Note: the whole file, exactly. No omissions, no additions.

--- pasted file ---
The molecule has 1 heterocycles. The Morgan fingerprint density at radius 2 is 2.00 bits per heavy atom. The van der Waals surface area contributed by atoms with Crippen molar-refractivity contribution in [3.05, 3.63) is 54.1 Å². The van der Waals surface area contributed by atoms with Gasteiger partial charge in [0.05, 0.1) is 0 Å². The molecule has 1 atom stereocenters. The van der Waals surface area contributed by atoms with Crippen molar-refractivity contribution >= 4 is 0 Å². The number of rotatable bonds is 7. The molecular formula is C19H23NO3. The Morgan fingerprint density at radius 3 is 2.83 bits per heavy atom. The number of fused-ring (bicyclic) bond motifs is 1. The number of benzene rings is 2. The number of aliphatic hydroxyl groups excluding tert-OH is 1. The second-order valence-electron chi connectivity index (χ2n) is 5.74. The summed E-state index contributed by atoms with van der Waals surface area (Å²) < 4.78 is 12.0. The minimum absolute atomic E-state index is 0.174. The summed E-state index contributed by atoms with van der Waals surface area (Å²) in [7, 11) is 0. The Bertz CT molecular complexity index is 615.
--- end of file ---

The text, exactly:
The molecule has 1 heterocycles. The Morgan fingerprint density at radius 2 is 2.00 bits per heavy atom. The van der Waals surface area contributed by atoms with Crippen molar-refractivity contribution in [3.05, 3.63) is 54.1 Å². The van der Waals surface area contributed by atoms with Gasteiger partial charge in [0.05, 0.1) is 0 Å². The molecule has 1 atom stereocenters. The van der Waals surface area contributed by atoms with Crippen molar-refractivity contribution >= 4 is 0 Å². The number of rotatable bonds is 7. The molecular formula is C19H23NO3. The Morgan fingerprint density at radius 3 is 2.83 bits per heavy atom. The number of fused-ring (bicyclic) bond motifs is 1. The number of benzene rings is 2. The number of aliphatic hydroxyl groups excluding tert-OH is 1. The second-order valence-electron chi connectivity index (χ2n) is 5.74. The summed E-state index contributed by atoms with van der Waals surface area (Å²) < 4.78 is 12.0. The minimum absolute atomic E-state index is 0.174. The summed E-state index contributed by atoms with van der Waals surface area (Å²) in [7, 11) is 0. The Bertz CT molecular complexity index is 615.